The first thing you need to do is to talk with his dad about this. It isn't MY car and MY insurance bill, it's OUR car and OUR insurance bill.
Together you need to work through what rules are best and be prepared for him to tell you which ones are "overkill". I have 4 girls. The older two are step-daughters to my husband, who began to parent them when they were 5 and 8. He will readily admit that he came to parenting with a tougher legislative agenda than he would have had if he'd parented them since birth. After practicing on them, we have another 2, ( I LOVE the 10 year age split ! ) and the younger two have had it "much easier" than the first two, whom he loves just as dearly, even if he has to share them with a biological father who did nothing but hurt them during their growing up years.
Definately work out the details with your husband first. Start by asking what your husband actually "meant" when he said his son "could use" the 2nd car. I am assuming between the two of you, you have 2 cars, so one is generally driven by Dad and one by Mom. This must be the car you usually drive ? Or do you have a spare one around that doesn't get used much?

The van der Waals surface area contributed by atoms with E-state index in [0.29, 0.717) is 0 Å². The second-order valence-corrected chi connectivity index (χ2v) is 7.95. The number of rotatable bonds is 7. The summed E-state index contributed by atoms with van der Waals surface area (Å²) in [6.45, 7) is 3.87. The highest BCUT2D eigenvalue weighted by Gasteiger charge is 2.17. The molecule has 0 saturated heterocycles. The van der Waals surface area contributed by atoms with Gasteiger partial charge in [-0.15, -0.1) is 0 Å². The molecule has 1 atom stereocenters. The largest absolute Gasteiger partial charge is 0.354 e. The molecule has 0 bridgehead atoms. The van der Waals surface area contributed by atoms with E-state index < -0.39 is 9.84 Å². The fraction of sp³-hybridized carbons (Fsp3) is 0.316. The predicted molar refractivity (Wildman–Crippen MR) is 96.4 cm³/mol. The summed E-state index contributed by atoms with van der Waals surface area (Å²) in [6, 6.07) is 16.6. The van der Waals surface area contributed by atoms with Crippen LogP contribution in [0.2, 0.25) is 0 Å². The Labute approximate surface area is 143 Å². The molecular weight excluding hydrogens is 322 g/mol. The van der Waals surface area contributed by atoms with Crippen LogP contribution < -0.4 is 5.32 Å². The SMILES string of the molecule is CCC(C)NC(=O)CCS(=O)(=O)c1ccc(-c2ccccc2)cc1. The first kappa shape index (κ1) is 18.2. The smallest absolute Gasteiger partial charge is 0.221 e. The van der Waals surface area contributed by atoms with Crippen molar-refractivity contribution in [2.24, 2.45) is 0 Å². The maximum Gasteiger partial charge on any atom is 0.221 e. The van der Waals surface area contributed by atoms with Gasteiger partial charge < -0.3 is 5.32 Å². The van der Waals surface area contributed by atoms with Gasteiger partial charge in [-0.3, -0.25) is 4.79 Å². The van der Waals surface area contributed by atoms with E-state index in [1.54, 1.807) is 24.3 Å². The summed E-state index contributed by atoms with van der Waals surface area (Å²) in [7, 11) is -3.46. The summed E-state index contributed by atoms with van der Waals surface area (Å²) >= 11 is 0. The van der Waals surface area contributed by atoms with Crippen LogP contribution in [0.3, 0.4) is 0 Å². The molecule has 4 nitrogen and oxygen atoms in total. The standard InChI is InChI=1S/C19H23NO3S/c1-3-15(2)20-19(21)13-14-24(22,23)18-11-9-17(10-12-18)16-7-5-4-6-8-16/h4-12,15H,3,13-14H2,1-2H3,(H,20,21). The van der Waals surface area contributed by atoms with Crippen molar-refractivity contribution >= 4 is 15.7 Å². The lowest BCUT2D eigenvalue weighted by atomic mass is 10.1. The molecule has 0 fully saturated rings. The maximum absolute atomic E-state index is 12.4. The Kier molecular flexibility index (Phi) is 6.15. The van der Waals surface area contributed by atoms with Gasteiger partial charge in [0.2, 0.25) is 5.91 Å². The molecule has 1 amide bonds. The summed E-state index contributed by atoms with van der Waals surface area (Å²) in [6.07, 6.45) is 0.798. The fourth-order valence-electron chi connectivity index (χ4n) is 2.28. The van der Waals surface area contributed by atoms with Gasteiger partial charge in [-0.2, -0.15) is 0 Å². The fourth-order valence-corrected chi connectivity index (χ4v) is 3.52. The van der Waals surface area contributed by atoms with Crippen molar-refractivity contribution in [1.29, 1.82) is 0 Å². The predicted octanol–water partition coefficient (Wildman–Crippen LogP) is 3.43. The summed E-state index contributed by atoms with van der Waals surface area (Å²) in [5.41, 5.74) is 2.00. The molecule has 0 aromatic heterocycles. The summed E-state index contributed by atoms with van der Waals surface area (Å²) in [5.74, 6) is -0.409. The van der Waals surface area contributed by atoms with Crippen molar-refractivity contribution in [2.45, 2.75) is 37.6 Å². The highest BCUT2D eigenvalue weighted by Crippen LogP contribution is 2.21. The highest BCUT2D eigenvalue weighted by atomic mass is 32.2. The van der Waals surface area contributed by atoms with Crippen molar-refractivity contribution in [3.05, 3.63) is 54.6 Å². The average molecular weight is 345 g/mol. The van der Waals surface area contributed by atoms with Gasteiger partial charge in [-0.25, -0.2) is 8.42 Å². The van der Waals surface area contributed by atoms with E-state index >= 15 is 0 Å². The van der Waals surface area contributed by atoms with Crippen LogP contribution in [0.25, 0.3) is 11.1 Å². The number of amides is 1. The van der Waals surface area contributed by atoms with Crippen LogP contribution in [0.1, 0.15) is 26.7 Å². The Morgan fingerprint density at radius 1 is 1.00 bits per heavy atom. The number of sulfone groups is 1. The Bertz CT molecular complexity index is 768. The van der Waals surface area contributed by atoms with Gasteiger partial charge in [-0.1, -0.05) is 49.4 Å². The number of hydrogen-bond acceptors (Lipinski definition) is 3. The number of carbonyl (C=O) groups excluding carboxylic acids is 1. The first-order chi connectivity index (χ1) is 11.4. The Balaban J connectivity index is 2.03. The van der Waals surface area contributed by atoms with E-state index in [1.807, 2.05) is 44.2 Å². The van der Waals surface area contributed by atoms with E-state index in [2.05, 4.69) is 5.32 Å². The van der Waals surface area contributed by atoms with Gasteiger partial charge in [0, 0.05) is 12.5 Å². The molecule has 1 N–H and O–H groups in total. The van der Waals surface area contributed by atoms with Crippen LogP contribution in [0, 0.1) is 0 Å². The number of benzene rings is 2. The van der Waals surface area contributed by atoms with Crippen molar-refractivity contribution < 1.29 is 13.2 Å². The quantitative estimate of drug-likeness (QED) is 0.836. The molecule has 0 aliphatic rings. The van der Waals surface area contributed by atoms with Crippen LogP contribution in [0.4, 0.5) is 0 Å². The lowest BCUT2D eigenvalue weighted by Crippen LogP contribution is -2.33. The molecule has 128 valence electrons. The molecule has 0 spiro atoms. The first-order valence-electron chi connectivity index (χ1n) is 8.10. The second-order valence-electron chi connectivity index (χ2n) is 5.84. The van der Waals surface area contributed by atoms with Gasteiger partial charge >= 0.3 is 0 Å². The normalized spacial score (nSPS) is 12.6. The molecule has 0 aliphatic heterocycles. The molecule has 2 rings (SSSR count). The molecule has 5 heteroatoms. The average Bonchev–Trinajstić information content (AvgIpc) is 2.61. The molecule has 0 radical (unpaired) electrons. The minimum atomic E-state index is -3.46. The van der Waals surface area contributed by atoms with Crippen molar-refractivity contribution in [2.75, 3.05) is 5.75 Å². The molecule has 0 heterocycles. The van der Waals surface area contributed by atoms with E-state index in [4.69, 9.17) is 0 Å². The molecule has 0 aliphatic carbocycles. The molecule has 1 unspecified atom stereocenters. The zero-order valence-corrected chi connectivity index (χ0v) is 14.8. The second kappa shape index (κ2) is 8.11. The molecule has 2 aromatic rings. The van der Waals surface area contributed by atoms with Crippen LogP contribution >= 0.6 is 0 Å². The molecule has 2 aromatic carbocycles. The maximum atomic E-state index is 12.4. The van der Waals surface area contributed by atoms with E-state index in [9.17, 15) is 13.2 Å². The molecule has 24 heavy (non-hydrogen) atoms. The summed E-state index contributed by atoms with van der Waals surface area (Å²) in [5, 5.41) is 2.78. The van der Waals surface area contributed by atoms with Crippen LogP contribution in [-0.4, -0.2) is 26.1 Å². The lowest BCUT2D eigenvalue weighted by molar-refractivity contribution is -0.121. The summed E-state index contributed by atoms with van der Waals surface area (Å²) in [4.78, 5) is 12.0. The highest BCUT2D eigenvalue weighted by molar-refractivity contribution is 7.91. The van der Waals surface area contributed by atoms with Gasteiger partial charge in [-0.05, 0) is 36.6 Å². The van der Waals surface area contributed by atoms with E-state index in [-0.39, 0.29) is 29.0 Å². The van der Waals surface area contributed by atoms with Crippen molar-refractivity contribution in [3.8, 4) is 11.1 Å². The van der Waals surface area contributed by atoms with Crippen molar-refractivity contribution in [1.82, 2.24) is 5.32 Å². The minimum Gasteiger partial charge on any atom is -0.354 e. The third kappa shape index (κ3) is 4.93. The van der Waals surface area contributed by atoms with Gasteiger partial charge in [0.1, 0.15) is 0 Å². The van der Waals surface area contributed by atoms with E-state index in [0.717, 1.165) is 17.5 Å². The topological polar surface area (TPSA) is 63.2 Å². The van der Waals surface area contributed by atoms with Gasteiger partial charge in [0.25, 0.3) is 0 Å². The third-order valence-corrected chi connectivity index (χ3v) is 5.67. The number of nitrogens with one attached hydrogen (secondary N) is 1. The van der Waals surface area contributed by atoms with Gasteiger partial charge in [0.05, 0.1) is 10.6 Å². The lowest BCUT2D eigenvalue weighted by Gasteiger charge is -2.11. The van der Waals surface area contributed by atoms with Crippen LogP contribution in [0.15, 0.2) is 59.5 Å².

Either way, be sure you BOTH agree on the rules of the road, and remember that he isn't your son in quite the same way he is his dad's. All 16 year olds make some dumb decisions, as I'm sure you did, too, and at some point we ALL talk back to our parents, bio or step.
I am not in favor of "giving" a child a car, anyway. We never had one to share, so our kids always had to ask to use a car. Generally they used one to go to work and back, but having the kids drive to school events, so we didn't have to go get them afterwards was heavenly. (esp. with the little ones running around at home to be dealt with)
Parents of kids older than mine, shared with me that they didn't allow their children to drive with passengers in the car. This was for liability purposes, and also for concentration. You can't lose yourself in conversations if you are the only one in the car. And you can't injure someone else's child in a car accident in they weren't in your car. So those parents only allowed their children to drive with siblings in the car. That said, I gave sibling responsibilities to the other kids in our family: they are responsible NOT to distract the driver, to shut up when there's traffic and/or decisions to be made. If they bother the driver, they won't be allowed to go next time.